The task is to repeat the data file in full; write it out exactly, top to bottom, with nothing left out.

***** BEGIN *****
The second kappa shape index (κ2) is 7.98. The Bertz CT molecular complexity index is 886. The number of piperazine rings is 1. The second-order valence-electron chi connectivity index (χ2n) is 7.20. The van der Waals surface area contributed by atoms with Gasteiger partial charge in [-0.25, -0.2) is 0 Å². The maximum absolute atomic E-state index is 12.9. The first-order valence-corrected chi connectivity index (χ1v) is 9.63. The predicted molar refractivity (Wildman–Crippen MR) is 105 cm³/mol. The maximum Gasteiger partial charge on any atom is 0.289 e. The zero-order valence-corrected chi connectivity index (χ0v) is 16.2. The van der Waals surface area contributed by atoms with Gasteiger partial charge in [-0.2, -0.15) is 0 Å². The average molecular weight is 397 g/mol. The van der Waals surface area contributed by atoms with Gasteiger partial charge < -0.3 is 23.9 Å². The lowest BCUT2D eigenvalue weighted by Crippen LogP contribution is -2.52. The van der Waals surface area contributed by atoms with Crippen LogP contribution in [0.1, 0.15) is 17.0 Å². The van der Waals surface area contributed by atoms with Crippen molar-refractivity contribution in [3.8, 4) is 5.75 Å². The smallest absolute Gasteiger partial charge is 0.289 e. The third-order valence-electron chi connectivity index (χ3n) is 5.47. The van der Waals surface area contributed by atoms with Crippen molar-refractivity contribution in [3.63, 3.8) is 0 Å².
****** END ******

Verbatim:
The second kappa shape index (κ2) is 7.98. The Bertz CT molecular complexity index is 886. The number of piperazine rings is 1. The second-order valence-electron chi connectivity index (χ2n) is 7.20. The van der Waals surface area contributed by atoms with Gasteiger partial charge in [-0.25, -0.2) is 0 Å². The maximum absolute atomic E-state index is 12.9. The first-order valence-corrected chi connectivity index (χ1v) is 9.63. The predicted molar refractivity (Wildman–Crippen MR) is 105 cm³/mol. The maximum Gasteiger partial charge on any atom is 0.289 e. The zero-order valence-corrected chi connectivity index (χ0v) is 16.2. The van der Waals surface area contributed by atoms with Gasteiger partial charge in [-0.2, -0.15) is 0 Å². The average molecular weight is 397 g/mol. The van der Waals surface area contributed by atoms with Gasteiger partial charge < -0.3 is 23.9 Å². The lowest BCUT2D eigenvalue weighted by Crippen LogP contribution is -2.52. The van der Waals surface area contributed by atoms with Crippen LogP contribution in [0.1, 0.15) is 17.0 Å². The van der Waals surface area contributed by atoms with Crippen molar-refractivity contribution in [3.8, 4) is 5.75 Å². The smallest absolute Gasteiger partial charge is 0.289 e. The third-order valence-electron chi connectivity index (χ3n) is 5.47. The van der Waals surface area contributed by atoms with Crippen molar-refractivity contribution in [3.63, 3.8) is 0 Å².